Found 1 items, similar to Bullace plum.
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Definition: Bullace plum
, n. [AS. pl[=u]me, fr. L. prunum; akin to Gr. ?, ?.
a dried plum.]
1. (Bot.) The edible drupaceous fruit of the Prunus domestica
, and of several other species of Prunus
also, the tree itself, usually called plum tree
The bullace, the damson, and the numerous varieties
of plum, of our gardens, although growing into
thornless trees, are believed to be varieties of the
blackthorn, produced by long cultivation. --G.
Note: Two or three hundred varieties of plums derived from
the Prunus domestica
are described; among them the
, the Orleans
, the purple gage
Reine Claude Violette
, and the German prune
some of the best known.
Note: Among the true plums are;
, the Prunus maritima
, and its crimson or
purple globular drupes,
. See Bullace
, the American Prunus Chicasa
, and its
round red drupes.
, a dark reddish purple plum of medium size,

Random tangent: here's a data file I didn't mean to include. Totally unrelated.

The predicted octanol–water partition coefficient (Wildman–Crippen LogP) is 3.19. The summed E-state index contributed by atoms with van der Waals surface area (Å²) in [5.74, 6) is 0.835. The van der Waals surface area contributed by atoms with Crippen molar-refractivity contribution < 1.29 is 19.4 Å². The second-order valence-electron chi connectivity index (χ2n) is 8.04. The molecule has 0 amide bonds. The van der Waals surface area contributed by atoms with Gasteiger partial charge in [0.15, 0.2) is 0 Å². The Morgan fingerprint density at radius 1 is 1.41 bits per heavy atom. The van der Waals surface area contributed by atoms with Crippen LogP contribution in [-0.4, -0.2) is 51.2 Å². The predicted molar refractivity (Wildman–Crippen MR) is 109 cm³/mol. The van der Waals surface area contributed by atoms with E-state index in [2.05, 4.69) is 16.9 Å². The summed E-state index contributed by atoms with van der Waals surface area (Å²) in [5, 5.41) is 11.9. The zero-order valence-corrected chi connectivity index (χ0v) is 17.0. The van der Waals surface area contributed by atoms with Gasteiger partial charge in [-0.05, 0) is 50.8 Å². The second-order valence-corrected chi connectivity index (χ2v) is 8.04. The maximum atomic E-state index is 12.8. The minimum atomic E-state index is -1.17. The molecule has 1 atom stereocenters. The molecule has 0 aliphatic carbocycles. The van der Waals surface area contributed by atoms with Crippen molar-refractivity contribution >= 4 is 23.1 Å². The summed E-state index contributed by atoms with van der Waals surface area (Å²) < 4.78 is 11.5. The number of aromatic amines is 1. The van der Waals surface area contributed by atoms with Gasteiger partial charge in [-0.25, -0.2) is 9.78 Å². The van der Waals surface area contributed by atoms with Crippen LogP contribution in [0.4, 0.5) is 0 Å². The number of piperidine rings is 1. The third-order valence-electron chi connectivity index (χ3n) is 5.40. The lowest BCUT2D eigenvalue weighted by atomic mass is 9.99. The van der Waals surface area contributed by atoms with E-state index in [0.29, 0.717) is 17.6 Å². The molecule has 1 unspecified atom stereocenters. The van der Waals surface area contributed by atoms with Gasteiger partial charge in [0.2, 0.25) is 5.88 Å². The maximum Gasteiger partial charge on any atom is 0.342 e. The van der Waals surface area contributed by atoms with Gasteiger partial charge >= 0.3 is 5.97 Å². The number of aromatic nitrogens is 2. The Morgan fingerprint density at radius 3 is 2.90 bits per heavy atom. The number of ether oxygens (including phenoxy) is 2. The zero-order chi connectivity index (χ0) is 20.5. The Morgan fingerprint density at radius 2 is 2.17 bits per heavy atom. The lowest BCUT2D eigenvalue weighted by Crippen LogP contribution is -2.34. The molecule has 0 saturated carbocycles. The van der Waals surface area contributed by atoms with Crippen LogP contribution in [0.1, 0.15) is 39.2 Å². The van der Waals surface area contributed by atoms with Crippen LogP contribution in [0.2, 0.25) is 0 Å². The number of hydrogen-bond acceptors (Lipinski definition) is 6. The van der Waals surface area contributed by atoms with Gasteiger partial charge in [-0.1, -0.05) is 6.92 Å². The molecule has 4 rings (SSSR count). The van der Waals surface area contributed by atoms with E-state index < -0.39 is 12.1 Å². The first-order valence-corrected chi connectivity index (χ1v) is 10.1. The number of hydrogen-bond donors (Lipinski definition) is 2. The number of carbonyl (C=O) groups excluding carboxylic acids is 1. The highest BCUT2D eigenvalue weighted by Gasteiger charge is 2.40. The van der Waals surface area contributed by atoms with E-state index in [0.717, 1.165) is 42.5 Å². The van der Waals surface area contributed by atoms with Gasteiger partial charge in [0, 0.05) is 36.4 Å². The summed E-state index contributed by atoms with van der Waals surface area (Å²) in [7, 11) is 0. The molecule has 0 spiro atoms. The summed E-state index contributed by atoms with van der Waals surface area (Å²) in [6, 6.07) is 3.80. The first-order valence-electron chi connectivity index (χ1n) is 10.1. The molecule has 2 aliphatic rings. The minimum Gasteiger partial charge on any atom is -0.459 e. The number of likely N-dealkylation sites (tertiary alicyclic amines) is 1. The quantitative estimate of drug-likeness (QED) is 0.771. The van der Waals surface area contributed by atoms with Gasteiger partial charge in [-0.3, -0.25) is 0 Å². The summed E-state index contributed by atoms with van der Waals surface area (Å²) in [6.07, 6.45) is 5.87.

much grown in England for sale in the markets.
Wild plum of America
, Prunus Americana
, with red or
yellow fruit, the original of the Iowa plum
[1913 Webster] Among plants called plum, but of other
genera than Prunus
, Cargillia arborea
and Cargillia australis
, of the same family with the persimmon.
, the West African H[ae]matostaphes Barteri
, the Spanish nectarine. See under Nectarine
. See under Date
, the West African Parinarium macrophyllum
, the Ogeechee lime.
, Guinea plum
. See under Guinea
, several species of Flacourtia
2. A grape dried in the sun; a raisin.
3. A handsome fortune or property; formerly, in cant
language, the sum of [pounds]100,000 sterling; also, the
person possessing it.
4. Something likened to a plum in desirableness; a good or
choice thing of its kind, as among appointments,
positions, parts of a book, etc.; as, the mayor rewarded
his cronies with cushy plums, requiring little work for
[Webster 1913 Suppl. +PJC]
5. A color resembling that of a plum; a slightly grayish deep
purple, varying somewhat in its red or blue tint.
, Plum budder
(Zo["o]l.), the European
(Zo["o]l.), a weevil, or curculio (Coccotorus scutellaris
), which destroys plums. It makes round holes
in the pulp, for the reception of its eggs. The larva
bores into the stone and eats the kernel.
(Zo["o]l.), an American weevil which is very
destructive to plums, nectarines, cherries, and many other
stone fruits. It lays its eggs in crescent-shaped
incisions made with its jaws. The larva lives upon the
pulp around the stone. Called also turk
, and plum curculio
. See Illust. under Curculio